At the time of the first European settlement about 200 years ago, the aboriginals occupied all of Australia and the island of Tasmania. The estimate of the 18th-century population was at least 300,000, comprising more than 500 tribes speaking about 200 different languages or dialects. About 50 of these dialects are now extinct.
Contact with European settlers was catastrophic to the aboriginal population, bringing economic marginalization, a loss of political autonomy, and death by disease. The so-called 'pacification' led to massive depopulation and extinction for some groups. By the 1940s almost all aborigines were assimilated into rural and urban Australian society as low-paid laborers with restricted rights; many aborigine children were taken from their natural parents and given to foster parents to promote integration.
In the 1980s there were about 230,000 aboriginals. Of these, only a fourth were pure aborigines still pursuing the traditional semi-nomadic life of hunter-gatherers and following a seasonal, cyclical calendar. Another fourth lived in big cities. The remainder lived in rural areas.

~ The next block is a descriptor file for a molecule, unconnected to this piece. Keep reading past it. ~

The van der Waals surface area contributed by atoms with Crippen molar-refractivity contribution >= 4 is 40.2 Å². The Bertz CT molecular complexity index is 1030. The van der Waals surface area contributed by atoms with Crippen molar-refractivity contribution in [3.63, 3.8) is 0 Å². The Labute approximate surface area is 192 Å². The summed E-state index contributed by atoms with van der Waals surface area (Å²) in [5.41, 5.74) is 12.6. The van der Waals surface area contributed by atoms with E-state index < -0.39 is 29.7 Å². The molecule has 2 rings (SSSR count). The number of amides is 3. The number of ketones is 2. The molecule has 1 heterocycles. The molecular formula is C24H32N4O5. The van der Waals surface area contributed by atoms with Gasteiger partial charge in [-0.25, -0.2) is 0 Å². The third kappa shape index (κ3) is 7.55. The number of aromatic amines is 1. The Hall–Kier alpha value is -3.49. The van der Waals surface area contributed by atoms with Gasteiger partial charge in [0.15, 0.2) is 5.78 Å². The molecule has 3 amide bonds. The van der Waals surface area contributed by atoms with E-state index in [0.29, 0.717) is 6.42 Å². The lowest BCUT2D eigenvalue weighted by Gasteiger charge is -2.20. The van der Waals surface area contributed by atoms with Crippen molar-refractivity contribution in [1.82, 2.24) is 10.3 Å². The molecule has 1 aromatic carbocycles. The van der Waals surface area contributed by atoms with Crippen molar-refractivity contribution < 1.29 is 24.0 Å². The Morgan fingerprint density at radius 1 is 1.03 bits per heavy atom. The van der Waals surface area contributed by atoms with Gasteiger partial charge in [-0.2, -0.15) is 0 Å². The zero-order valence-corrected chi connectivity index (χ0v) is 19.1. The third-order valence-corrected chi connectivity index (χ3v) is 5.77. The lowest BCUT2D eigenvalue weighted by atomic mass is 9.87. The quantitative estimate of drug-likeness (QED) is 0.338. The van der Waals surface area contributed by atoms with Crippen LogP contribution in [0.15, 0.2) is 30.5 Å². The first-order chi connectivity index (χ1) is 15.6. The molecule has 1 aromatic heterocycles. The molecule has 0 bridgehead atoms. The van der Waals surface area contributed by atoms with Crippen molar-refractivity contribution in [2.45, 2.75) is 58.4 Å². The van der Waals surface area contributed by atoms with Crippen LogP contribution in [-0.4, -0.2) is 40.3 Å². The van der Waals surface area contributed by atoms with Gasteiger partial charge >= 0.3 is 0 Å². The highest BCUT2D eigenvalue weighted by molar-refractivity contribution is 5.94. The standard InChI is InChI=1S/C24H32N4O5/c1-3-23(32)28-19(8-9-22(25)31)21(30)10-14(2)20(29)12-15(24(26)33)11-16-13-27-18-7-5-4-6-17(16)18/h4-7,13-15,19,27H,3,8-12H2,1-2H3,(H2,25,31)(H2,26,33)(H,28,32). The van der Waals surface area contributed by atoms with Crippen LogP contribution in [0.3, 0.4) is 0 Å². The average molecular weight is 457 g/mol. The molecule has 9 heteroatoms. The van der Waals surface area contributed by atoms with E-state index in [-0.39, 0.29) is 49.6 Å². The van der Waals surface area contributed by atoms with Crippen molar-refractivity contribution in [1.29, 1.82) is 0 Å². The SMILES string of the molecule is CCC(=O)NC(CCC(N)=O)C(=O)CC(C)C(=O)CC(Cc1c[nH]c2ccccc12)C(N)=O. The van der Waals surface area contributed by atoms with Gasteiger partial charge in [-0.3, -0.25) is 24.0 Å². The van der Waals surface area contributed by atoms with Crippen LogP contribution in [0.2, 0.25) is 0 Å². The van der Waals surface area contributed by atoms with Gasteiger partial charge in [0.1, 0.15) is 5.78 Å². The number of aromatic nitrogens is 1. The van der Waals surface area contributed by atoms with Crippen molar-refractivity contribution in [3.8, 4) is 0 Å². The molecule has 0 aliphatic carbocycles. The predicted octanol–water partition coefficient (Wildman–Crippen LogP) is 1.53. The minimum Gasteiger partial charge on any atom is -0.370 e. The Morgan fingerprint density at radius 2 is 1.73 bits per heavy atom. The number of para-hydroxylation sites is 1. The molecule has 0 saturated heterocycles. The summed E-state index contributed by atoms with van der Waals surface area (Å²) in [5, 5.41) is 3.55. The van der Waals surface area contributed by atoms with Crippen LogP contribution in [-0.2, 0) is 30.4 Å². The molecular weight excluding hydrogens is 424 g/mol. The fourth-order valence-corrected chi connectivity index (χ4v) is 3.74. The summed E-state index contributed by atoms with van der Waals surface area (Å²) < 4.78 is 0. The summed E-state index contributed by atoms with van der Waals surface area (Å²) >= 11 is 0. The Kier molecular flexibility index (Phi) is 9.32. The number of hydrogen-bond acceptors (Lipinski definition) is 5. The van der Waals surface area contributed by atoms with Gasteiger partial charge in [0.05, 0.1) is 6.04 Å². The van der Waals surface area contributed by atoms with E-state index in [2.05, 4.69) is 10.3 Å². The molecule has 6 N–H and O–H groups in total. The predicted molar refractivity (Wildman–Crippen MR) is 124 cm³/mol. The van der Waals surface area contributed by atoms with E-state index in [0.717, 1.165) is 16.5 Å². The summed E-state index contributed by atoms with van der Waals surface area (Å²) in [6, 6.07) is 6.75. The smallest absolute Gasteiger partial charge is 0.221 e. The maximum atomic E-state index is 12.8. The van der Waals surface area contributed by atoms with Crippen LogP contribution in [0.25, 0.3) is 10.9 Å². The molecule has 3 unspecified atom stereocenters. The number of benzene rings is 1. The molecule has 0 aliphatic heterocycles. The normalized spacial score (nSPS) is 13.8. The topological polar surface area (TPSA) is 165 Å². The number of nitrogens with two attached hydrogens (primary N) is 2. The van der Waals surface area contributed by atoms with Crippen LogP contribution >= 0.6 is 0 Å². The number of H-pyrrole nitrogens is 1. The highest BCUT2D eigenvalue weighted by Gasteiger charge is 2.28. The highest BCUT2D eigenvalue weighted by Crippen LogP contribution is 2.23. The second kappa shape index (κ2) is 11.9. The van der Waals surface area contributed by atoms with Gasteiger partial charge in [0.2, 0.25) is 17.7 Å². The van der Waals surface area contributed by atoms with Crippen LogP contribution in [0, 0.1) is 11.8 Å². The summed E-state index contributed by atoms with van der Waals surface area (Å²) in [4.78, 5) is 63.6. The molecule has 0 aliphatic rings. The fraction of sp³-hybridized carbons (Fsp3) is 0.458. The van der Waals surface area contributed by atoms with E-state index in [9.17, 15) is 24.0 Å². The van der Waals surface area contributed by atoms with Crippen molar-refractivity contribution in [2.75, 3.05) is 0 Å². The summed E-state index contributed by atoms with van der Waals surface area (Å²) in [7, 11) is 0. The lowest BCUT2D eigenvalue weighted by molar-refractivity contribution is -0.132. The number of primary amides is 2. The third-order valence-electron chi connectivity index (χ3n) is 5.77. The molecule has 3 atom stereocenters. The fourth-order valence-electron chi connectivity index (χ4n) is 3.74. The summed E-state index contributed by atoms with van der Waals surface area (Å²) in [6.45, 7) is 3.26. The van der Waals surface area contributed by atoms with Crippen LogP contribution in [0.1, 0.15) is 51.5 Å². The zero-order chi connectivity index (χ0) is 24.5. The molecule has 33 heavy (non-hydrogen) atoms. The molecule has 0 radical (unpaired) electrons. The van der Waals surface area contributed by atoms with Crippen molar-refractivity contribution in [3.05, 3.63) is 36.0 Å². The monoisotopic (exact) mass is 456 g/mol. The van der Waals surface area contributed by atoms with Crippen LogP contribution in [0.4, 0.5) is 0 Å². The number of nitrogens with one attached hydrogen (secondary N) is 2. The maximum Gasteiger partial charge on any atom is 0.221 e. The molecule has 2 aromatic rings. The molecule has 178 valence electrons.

Recently the Australian government enacted land-rights legislation that has returned to the aborigines some degree of autonomy. Court decisions in 1992 and 1996 recognizing aboriginal property rights promoted improved living conditions and a broader and more comprehensive definition of aboriginal identity on the part of the government. Their average standard of living and life expectancy, however, are not equivalent with that of most Australians.
Many of the Australian aborigines are still devoted to notions of kinship and walkabout the desire to revisit the sacred sites. According to their cosmology, the Wondjina spirits who created the planet descended from other worlds in flying crafts.
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